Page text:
I’m worn out, and it’s so hard for me to focus on myself when it seems like I’m constantly around people who are getting jobs and celebrating, or even getting strong professional development to continue their careers, like my older sister is doing.

    I was named intern of the week at my internship, but with the stress of my full-time job, it’s easy to forget about even though my supervisor keeps complimenting me.

    Any ideas?

    1. Dawn*

      1- Other people’s success in no way, shape, or form is a reflection of your own worth. Print that out and tape it to your bathroom mirror.
      2- Everyone is happy about their new job when they just start. Who knows, for some of these people they might end up frustrated just like you are. Things change… your job changed and now you don’t like it, their jobs might change and they might not like it. Remember that good and bad are two sides of the same coin.
      3- Distance yourself from these situations as much as possible. Be polite, but don’t follow these people on Facebook, don’t get into long winded conversations with them at work/home/social gatherings, etc.
      4- Be extra nice to yourself during this stressful time. Make sure you’re not becoming a twisted ball of stress worrying about what could happen or might happen. Keep up with your hobbies/ exercising/ being outside and away from work/ eating good food/ etc. If you can’t change your job right now, you CAN make the rest of your life away from your job as nice as possible.

    2. Vancouver Reader*

      Try and focus on the fact that your supervisor is giving you positive feedback rather than on what you didn’t get.

      Give yourself a treat every once in a while, be it an extra piece of chocolate or whatever it is that makes you feel happy. Spend time with positive people, just stay away from talk about work.

    3. chewbecca*

      I feel you, especially on the positions that fit experience.

      My fiance got a promotion at work a couple days after I found out I didn’t get a job I really wanted. I struggled to keep a happy face on and be happy for him. He was actually a little nervous to tell me because of my problems finding a new position.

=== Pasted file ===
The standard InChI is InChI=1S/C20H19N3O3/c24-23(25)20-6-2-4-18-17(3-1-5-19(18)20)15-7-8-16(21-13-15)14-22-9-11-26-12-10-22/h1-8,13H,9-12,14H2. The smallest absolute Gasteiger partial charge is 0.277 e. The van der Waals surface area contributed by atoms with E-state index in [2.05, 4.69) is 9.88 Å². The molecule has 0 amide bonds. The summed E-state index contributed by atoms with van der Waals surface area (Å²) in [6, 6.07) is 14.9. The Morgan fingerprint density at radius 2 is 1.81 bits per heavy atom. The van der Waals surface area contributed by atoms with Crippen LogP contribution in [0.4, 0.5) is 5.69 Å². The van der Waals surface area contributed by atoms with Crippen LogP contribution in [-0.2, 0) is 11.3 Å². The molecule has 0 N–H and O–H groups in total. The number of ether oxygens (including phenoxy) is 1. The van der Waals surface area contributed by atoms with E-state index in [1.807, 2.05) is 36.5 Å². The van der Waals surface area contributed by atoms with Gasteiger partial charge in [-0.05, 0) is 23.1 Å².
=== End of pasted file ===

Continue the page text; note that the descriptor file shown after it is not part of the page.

I can’t really offer any advice, but I commiserate.

    4. Not So NewReader*

      Stop comparing yourself to other people. Seriously, until you stop doing this you will continue to have waaay too many heart breaks on a regular basis.

      Next week/month/year, friend X gets TERRIBLE ILLNESS (heaven forbid) are you still going to keep comparing your life to friend X? Probably not. The comparisons only serve for you to beat yourself up with. Stop beating yourself up.

      I know. For years I compared my life to other people’s. Then one day it just stopped. I decided that if I had the problems other people were facing I would not be able to get out of bed in the morning. At least with my own familiar problems, I would roll out of bed and face my day anyway.

      Interestingly, this may be key to getting some movement, that you want to see, going on in your life. Let yourself up for air and see what happens next.

    5. spocklady*

      I’m so sorry you’re going through this – that’s really tough.

      Dawn, you had a lot of good points (I’m printing out #1 for my bathroom mirror, myself!).

      It sounds like you are getting some professional development opportunities at your internship? Maybe? Will focusing on that help?

      The thing that’s helping me cut myself slack right now about not being where I want to be, is reminding myself that the new skills I’m trying to learn right now are HARD, and it’s ok that it’s taking me a while to learn them. Maybe that’s applicable to you, too?

      One other good thing – you have a job that’s making you unhappy, but you aren’t giving up and letting it grind you down! Some people get stuck in those jobs they didn’t like and that’s really unfortunate. At least you’re trying to do something about it.

      1. Ali*

        My internship is covering an area I had no previous professional experience in, so that helps. That’s why I took it, even though I hesitated b/c I’m older already and not really “intern age.” But I get along good with my supervisor and enjoy the work, so that’s a plus. I’ll try remembering that.

        1. Ashley the Nonprofit Exec*

          No idea if this is appropriate in your situation, but could you let your internship supervisor know that you’d like some help? Especially if you’re really appreciated there, she might be willing to keep her eyes peeled for you. I know I often hear about openings that aren’t public, and I’ll pass them along if people (interns, friends, etc.) have told me what they are looking for/that they are looking. Anything you can do to tap into the world of available jobs that aren’t posted publicly can be really helpful.

          It helps me sometimes to realize that timelines in our lives can be kind of random. Just because someone else got a job before you doesn’t mean that they are the better employee or smarter person – it’s just that because of whatever random series of events, the job that matched them was free earlier. It’s kind of the same way with getting married (for those who want to) – I wouldn’t assume that a friend who got married at 23 was more appealing and got “snapped up faster” than someone who got married at 26 or 36. I also wouldn’t assume that an unmarried person had less value, or was less desirable. it’s just the order of things, and it’s beyond our control at some point.

          1. Ali*